In this series with Testex, Ragtrader looks at trailblazers in the sustainability space.

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What have been some of the positive advancements to sustainable fashion? 

In recent years, it’s been great to see the growth in the apparel sector investigating supply chains more carefully.

Working with suppliers to reduce adverse social and environmental impacts and ensure production is conducted under safe, fair, legal and humane working conditions is crucial.

The next step for many brands is making that information available to customers, so they can make informed decisions in-line with their values.

At Patagonia, our supply chain resource is The Footprint Chronicles.

On our website, we're completely honest about where our products come from and the resources required to create them, sharing clear maps, data and short films.

At the other end of a product’s life, we’re seeing circular fashion initiatives pop-up to combat waste problems.

‘Rethink, Reuse, Repair, Recycle’ is making inroads on the consumerism mentalities of the past. Patagonia’s ‘Don’t Buy This Jacket’ campaign spoke to Rethink and Reuse, as well as highlighted the value of purchasing quality over quantity.

Repairing clothes is not a new idea for Patagonia either; we’ve had repair services for our clothing since the 1970s and our Worn Wear program started in 2005.

What have been some of the key sustainability projects for Patagonia in the Australian market?

We’re in business to save our home planet – that’s our mission statement and it underpins all that we do.

Ever since Patagonia had an office (and wasn’t just selling gear out of the back of Yvon Chouinard’s car), we’ve devoted desk space, our free time, and a percentage of our sales to protecting wild nature.

Through our 1% For The Planet commitment, we’ve contributed more than US$110 million in grants and in-kind donations to grass-roots environmental activists around the globe.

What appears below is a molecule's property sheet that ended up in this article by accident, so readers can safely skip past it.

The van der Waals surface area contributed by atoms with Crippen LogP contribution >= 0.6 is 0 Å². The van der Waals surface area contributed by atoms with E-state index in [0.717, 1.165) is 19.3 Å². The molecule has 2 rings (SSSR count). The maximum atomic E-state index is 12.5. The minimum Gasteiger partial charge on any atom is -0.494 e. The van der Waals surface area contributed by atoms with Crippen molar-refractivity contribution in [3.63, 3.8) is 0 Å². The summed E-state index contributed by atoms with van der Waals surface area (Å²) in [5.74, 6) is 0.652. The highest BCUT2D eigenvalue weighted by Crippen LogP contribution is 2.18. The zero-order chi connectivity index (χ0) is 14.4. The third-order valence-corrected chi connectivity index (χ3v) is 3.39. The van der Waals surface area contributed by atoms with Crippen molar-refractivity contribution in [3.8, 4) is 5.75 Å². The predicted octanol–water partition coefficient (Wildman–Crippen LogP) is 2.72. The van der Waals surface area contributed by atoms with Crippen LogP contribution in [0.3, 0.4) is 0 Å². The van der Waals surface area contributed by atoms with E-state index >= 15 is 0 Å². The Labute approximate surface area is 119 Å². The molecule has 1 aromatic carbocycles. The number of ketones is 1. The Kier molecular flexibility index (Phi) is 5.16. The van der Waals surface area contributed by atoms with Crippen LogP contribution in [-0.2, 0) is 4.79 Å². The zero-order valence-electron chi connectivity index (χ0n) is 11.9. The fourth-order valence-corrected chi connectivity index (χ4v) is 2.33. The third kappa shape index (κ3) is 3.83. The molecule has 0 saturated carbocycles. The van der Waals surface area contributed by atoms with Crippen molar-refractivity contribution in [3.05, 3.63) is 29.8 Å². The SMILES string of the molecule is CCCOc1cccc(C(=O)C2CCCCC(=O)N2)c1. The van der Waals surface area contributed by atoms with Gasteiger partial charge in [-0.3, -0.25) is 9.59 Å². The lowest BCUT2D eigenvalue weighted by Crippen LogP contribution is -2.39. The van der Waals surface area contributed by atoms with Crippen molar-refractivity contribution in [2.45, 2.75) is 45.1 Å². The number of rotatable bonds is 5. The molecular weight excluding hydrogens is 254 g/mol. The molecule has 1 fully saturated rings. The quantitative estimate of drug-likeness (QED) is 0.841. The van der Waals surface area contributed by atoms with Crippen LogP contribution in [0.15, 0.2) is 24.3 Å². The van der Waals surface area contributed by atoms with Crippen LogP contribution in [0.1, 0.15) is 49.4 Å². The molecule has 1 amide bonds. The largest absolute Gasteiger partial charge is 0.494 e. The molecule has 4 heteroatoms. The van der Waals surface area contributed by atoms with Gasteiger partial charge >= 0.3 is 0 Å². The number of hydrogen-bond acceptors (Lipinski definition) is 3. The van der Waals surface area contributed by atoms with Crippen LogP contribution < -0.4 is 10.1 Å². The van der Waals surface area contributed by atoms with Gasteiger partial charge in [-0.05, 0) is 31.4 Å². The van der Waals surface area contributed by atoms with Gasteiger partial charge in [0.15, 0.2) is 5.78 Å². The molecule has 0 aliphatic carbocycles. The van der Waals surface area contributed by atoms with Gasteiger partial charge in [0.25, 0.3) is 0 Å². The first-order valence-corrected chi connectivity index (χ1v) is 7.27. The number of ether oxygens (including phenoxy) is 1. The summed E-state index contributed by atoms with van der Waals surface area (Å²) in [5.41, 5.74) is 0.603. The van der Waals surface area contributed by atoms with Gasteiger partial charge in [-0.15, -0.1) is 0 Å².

In Australia, we’ve actually exceeded our 1% commitment, and last year had more applicants and recipients than ever before.

Locally, we gave the Big Oil Don’t Surf movement a platform with our 2018 film ‘Never Town’ and later supported campaigners from The Wilderness Society, the Great Australian Bight Alliance, and Surfrider Foundation Australia.

In February this year, Norwegian energy giant Equinor abandoned its plan to develop the Great Australian Bight as a deep-water oil field.

Growing from a tiny grassroots group into a national movement involving tens of thousands of people, The Fight For The Bight became the single biggest coastal environmental action in Australian history.

Patagonia has set an ambitious, but attainable goal to reach carbon neutrality by 2025 across our entire business, including our supply chain.

We will eliminate, capture or otherwise mitigate all of the carbon emissions we create, including those from the factories that make our textiles and finished clothing, and the farms that grow our natural fibres.

When it comes to our Australia stores, which we also offer as community hubs and event spaces, we think carefully about their footprint and how they can align with our brand’s values.